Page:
From: A Journey through Jewish Worlds. Highlights from the Braginsky collection of Hebrew manuscripts and printed books, hrsg. E. M. Cohen, S. L. Mintz, E. G. L. Schrijver, Amsterdam, 2009, p. 122.
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Zürich, Braginsky Collection, B274
Parchment · 558 ff. · 31 x 23.4 cm · [Ashkenaz] Sierre? · 1288
Sefer Mitzvot Gadol (Large Book of Commandments)

e-codices · 09/21/2016, 15:29:53
Dieses Exemplar ist die früheste bekannte Handschrift von Moses von Coucys klassischem religionsgesetzlichem Kodex Sefer mizwot gadol (SeMaG) und zugleich der älteste Kodex in der Braginsky Collection. Möglicherweise wurde die Handschrift in Siders (französisch Sierre) im heute schweizerischen Wallis geschrieben. Diese Annahme stützt sich auf eine Handschrift desselben Werks und desselben Schreibers in der Bibliothèque nationale in Paris (ms. hebr. 370), von der man annimmt, sie sei wenige Jahre vor der Handschrift der Braginsky Collection in Siders geschrieben worden. Mehr als zwei Jahrhunderte nach der Niederschrift erwarb sie Joseph ben Kalonymos in Posen von einem gewissen Ezechiel und vervollständigte die wenigen fehlenden Seiten. Im 20. Jahrhundert befand sich dieses Sefer mizwot gadol in der berühmten Sassoon Collection.
Moses von Coucy war nicht nur ein anerkannter rabbinischer Gelehrter, sondern setzte sich auch in der Öffentlichkeit für die Festigung des jüdischen Glaubens ein. 1236 reiste er von seiner Herkunftsregion in Frankreich nach Spanien, wo er flammende Reden hielt. Er rief seine Zuhörer zur strikten Befolgung der Gebote auf. Sie sollten die Tefillin (Gebetsriemen) anlegen, die Mesusa (Schriftkapsel am Türpfosten) anbringen und die Zizit (Schaufäden) tragen. Er ermahnte sein Publikum auch, den Einheimischen mehr Respekt entgegenzubringen, und zwar sowohl in Geschäftsangelegenheiten wie in den persönlichen GesetzesgelehrteBeziehungen. 1240 nahm Moses von Coucy an der ebenso berühmten wie berüchtigten ersten Disputation über den Talmud in Paris teil.

Schöne Seiten. Jüdische Schriftkultur aus der Braginsky Collection, Hrsg. von Emile Schrijver und Falk Wiesemann, Zürich 2011, S. 58.
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Zürich, Braginsky Collection, B274
Parchment · 558 ff. · 31 x 23.4 cm · [Ashkenaz] Sierre? · 1288
Sefer Mitzvot Gadol (Large Book of Commandments)

e-codices · 09/21/2016, 15:32:58
This is the earliest known manuscript of Moses of Coucy’s classic legal code and the earliest dated codex in the Braginsky Collection. It is possible that the manuscript was written in Sierre (Valais), Switzerland. This hypothesis is based on the fact that in the Bibliothèque nationale in Paris there is another manuscript (ms. hébr. 370) of the same work, by the same scribe, which is assumed to have been copied in Sierre a few years later than the Braginsky manuscript. More than two centuries after the writing of the manuscript, in 1528, Joseph ben Kalonymos acquired it in Posen from someone called Ezekiel, and completed the few leaves that were missing by
that time. In the twentieth century the manuscript was one of the proud possessions of the famous Schocken Collection.
In addition to being a leading rabbinic scholar, Moses of Coucy was also an interesting public figure. In 1236 he traveled from his native France to Spain, where he delivered fiery speeches to wide audiences and urged them to observe the commandments more strictly, particularly those pertaining to tefillin, mezuzah, and tzitzit. He also admonished the people to be more ethical in their behavior toward Gentiles, both in the realms of business and personal relations. In 1240 Moses took part in the disputation on the Talmud held in Paris.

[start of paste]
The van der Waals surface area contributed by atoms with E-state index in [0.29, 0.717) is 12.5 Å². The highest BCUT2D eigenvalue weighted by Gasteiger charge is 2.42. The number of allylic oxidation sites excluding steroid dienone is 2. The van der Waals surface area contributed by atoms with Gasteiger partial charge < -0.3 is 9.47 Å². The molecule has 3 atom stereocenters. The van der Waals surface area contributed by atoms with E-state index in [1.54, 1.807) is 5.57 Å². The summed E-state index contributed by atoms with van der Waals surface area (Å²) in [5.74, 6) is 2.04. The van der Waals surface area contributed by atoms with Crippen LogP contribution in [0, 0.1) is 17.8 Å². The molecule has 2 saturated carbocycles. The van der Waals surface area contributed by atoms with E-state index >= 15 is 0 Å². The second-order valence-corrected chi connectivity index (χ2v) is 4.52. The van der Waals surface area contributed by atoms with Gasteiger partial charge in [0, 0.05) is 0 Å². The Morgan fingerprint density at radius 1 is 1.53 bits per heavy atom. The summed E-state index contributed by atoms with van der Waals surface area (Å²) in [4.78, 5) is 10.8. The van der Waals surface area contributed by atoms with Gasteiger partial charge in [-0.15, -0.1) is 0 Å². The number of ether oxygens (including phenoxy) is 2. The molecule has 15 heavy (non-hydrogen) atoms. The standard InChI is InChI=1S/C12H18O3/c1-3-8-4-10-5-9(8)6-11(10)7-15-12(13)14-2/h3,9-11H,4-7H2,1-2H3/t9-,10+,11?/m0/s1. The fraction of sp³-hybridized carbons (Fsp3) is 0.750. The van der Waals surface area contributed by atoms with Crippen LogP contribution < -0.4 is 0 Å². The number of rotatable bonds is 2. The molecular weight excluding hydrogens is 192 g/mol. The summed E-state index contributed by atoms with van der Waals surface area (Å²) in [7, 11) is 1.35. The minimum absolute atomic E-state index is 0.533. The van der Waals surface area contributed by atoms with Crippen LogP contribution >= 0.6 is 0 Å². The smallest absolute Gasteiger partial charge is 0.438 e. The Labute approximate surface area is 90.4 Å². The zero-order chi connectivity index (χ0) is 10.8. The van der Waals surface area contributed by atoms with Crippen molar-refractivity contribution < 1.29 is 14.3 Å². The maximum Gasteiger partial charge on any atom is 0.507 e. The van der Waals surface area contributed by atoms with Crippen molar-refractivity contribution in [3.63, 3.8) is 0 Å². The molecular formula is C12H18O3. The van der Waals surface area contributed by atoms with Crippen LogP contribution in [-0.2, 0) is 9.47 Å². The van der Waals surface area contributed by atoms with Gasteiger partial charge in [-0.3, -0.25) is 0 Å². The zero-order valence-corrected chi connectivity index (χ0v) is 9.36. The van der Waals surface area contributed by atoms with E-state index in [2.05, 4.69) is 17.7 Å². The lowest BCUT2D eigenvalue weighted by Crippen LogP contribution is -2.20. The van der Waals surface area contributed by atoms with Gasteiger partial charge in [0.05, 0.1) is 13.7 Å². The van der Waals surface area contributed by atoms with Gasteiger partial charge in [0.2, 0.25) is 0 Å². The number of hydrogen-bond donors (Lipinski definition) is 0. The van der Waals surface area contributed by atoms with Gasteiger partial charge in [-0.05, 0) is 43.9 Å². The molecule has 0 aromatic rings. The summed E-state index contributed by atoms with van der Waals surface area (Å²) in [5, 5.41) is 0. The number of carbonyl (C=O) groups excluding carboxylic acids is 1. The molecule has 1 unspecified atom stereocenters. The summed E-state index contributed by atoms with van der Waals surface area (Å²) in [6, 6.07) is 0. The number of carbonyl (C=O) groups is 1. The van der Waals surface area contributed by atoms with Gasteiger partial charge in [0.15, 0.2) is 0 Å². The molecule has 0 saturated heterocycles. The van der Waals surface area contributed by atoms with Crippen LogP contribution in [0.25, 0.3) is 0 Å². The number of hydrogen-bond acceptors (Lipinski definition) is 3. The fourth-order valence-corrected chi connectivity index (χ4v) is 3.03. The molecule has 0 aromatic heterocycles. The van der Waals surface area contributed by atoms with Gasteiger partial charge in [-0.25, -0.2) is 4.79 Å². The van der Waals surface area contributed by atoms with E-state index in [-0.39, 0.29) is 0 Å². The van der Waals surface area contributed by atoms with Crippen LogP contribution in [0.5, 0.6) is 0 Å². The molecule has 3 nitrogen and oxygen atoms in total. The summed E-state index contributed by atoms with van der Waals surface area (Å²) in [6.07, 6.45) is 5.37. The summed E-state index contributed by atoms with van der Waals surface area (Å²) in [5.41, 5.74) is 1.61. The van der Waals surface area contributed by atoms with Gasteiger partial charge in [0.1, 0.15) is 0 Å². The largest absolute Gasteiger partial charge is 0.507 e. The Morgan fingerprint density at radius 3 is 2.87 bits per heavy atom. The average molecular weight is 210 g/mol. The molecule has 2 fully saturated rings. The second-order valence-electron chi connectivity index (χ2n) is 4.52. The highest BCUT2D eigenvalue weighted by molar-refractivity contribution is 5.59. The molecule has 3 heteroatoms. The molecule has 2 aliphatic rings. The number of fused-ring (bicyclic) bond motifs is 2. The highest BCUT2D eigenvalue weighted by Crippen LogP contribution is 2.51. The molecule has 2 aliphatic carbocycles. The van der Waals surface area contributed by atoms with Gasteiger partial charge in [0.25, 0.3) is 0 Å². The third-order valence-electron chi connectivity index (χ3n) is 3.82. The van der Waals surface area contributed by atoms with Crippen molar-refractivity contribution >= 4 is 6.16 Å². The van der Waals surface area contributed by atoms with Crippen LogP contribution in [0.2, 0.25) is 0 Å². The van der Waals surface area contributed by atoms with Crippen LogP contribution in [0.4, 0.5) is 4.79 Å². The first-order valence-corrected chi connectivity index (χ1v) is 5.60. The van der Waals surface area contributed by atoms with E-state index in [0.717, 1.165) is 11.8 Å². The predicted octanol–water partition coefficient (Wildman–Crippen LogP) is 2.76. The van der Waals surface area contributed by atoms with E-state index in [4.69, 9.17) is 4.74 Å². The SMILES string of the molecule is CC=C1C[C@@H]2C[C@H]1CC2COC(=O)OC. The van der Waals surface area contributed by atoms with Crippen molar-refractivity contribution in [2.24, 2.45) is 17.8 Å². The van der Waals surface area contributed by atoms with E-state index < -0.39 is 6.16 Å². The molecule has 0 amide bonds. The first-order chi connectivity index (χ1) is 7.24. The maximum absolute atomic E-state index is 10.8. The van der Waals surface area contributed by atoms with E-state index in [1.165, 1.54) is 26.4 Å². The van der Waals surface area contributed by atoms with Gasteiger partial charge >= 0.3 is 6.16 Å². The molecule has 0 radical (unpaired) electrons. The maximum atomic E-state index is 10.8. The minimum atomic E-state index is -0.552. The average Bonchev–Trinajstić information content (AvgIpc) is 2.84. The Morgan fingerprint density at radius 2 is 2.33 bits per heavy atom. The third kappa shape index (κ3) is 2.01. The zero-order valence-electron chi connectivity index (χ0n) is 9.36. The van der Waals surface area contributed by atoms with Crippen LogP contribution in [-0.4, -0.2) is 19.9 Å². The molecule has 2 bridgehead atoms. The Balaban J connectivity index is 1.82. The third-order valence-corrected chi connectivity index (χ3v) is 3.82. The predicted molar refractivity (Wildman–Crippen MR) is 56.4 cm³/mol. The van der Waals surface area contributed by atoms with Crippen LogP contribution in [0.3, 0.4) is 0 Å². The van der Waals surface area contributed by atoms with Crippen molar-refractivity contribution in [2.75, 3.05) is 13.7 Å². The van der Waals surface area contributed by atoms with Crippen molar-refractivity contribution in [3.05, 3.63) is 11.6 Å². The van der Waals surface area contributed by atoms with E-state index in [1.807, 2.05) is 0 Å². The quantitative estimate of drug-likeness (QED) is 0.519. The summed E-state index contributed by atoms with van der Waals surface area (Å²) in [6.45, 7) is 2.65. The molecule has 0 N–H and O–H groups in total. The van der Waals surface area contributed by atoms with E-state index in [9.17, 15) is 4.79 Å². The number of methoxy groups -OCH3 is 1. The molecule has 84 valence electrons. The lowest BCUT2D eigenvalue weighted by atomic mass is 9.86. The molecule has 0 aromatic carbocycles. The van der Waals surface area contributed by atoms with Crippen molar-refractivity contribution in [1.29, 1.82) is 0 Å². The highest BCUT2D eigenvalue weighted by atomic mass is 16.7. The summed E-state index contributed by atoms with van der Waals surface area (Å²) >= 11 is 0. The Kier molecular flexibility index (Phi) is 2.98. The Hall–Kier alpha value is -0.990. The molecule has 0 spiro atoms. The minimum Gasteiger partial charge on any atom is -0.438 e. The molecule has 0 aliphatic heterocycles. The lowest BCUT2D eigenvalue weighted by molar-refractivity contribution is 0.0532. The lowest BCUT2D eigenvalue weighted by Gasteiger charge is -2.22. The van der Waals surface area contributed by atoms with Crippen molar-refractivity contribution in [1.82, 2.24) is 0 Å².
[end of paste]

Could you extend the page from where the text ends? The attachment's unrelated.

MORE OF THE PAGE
His magnum opus, the SeMaG, is arranged according to the negative and positive commandments, with rich material related to them under each. He was deeply influenced by the legal code of Maimonides, the Mishneh Torah. The writings of Moses of Coucy, therefore, were one of the channels through which the Maimonidean code gained wide recognition in Ashkenaz. The SeMaG became a major and accepted source for halakhic rulings. It was frequently quoted and abridged; many commentaries were composed on it. Surviving in a relatively large number of manuscripts, it was one of the earliest Hebrew books ever printed.

A Journey through Jewish Worlds. Highlights from the Braginsky collection of Hebrew manuscripts and printed books, hrsg. E. M. Cohen, S. L. Mintz, E. G. L. Schrijver, Amsterdam, 2009, p. 34.
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Zürich, Braginsky Collection, B282
Paper · 13 ff. · 13.3 x 8.5 cm · Amsterdam · 1752
Kalonymus ben Kalonymus, Massekhet Purim

e-codices · 11/28/2014, 17:26:59
The central event of the festival of Purim is the reading of the biblical book of Esther from a scroll at night and on the morning of the festival. Other practices associated with the holiday include dressing in costume, participating in satirical plays or parodies, sending gifts of food to friends and neighbors (shlakhmones in Yiddish), giving charity to the poor, and partaking in a festive meal. The celebration reenacts the rejoicing of Jews saved from destruction in Persia, mentioned at the end of the book of Esther.
This manuscript contains the text of the medieval Massekhet Purim, a Purim parody by the Provençal scholar Kalonymus ben Kalonymus. Born in 1286 in Arles, he was living in Rome when he wrote this work in the early 1320s. Although it is not known when he died, it must have been after 1328, when he was back in the Provençe. Massekhet Purim, which humorously imitates the style and idiom of the Talmud, deals with eating, drinking, and drunkenness during Purim.
The illustrations in the Braginsky manuscript include harlequins, a street musician, and seven playing cards arranged as a trompe l’oeil. This illustration is in keeping with the introductory text of chapter four, “Each person is obligated to play dice and cards during Purim.” Only a few other examples of a trompe l’oeil in Hebrew manuscripts are known.